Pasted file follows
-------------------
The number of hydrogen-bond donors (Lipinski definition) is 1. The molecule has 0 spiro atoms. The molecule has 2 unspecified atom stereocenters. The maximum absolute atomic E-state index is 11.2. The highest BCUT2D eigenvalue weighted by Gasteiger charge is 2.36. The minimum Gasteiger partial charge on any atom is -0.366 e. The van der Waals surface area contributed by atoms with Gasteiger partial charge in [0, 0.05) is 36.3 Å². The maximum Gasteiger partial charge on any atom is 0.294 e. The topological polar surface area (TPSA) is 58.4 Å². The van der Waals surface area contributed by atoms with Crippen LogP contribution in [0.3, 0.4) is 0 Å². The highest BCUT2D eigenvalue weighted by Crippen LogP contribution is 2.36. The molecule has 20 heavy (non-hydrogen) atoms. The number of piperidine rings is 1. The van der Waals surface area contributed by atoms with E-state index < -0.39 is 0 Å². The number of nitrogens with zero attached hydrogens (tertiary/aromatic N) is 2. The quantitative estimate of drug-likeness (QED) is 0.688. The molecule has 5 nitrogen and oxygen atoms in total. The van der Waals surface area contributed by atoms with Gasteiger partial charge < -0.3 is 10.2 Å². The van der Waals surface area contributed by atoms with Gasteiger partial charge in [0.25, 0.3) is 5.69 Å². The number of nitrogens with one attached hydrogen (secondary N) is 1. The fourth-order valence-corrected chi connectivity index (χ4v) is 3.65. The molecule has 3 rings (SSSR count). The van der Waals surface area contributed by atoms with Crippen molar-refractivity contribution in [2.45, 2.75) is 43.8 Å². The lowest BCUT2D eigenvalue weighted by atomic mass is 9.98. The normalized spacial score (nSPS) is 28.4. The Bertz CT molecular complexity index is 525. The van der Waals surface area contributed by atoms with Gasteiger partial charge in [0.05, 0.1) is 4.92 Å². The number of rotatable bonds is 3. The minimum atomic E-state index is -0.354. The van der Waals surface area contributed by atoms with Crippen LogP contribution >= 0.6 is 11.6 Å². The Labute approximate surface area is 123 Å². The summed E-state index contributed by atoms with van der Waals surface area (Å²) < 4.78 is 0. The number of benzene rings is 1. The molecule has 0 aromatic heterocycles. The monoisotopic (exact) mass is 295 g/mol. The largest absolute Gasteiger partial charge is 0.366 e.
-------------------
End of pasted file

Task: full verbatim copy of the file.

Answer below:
The number of hydrogen-bond donors (Lipinski definition) is 1. The molecule has 0 spiro atoms. The molecule has 2 unspecified atom stereocenters. The maximum absolute atomic E-state index is 11.2. The highest BCUT2D eigenvalue weighted by Gasteiger charge is 2.36. The minimum Gasteiger partial charge on any atom is -0.366 e. The van der Waals surface area contributed by atoms with Gasteiger partial charge in [0, 0.05) is 36.3 Å². The maximum Gasteiger partial charge on any atom is 0.294 e. The topological polar surface area (TPSA) is 58.4 Å². The van der Waals surface area contributed by atoms with Crippen LogP contribution in [0.3, 0.4) is 0 Å². The highest BCUT2D eigenvalue weighted by Crippen LogP contribution is 2.36. The molecule has 20 heavy (non-hydrogen) atoms. The number of piperidine rings is 1. The van der Waals surface area contributed by atoms with E-state index < -0.39 is 0 Å². The number of nitrogens with zero attached hydrogens (tertiary/aromatic N) is 2. The quantitative estimate of drug-likeness (QED) is 0.688. The molecule has 5 nitrogen and oxygen atoms in total. The van der Waals surface area contributed by atoms with Gasteiger partial charge < -0.3 is 10.2 Å². The van der Waals surface area contributed by atoms with Gasteiger partial charge in [0.25, 0.3) is 5.69 Å². The number of nitrogens with one attached hydrogen (secondary N) is 1. The fourth-order valence-corrected chi connectivity index (χ4v) is 3.65. The molecule has 3 rings (SSSR count). The van der Waals surface area contributed by atoms with Crippen molar-refractivity contribution in [2.45, 2.75) is 43.8 Å². The lowest BCUT2D eigenvalue weighted by atomic mass is 9.98. The normalized spacial score (nSPS) is 28.4. The Bertz CT molecular complexity index is 525. The van der Waals surface area contributed by atoms with Gasteiger partial charge in [0.05, 0.1) is 4.92 Å². The number of rotatable bonds is 3. The minimum atomic E-state index is -0.354. The van der Waals surface area contributed by atoms with Crippen LogP contribution >= 0.6 is 11.6 Å². The Labute approximate surface area is 123 Å². The summed E-state index contributed by atoms with van der Waals surface area (Å²) < 4.78 is 0. The number of benzene rings is 1. The molecule has 0 aromatic heterocycles. The monoisotopic (exact) mass is 295 g/mol. The largest absolute Gasteiger partial charge is 0.366 e.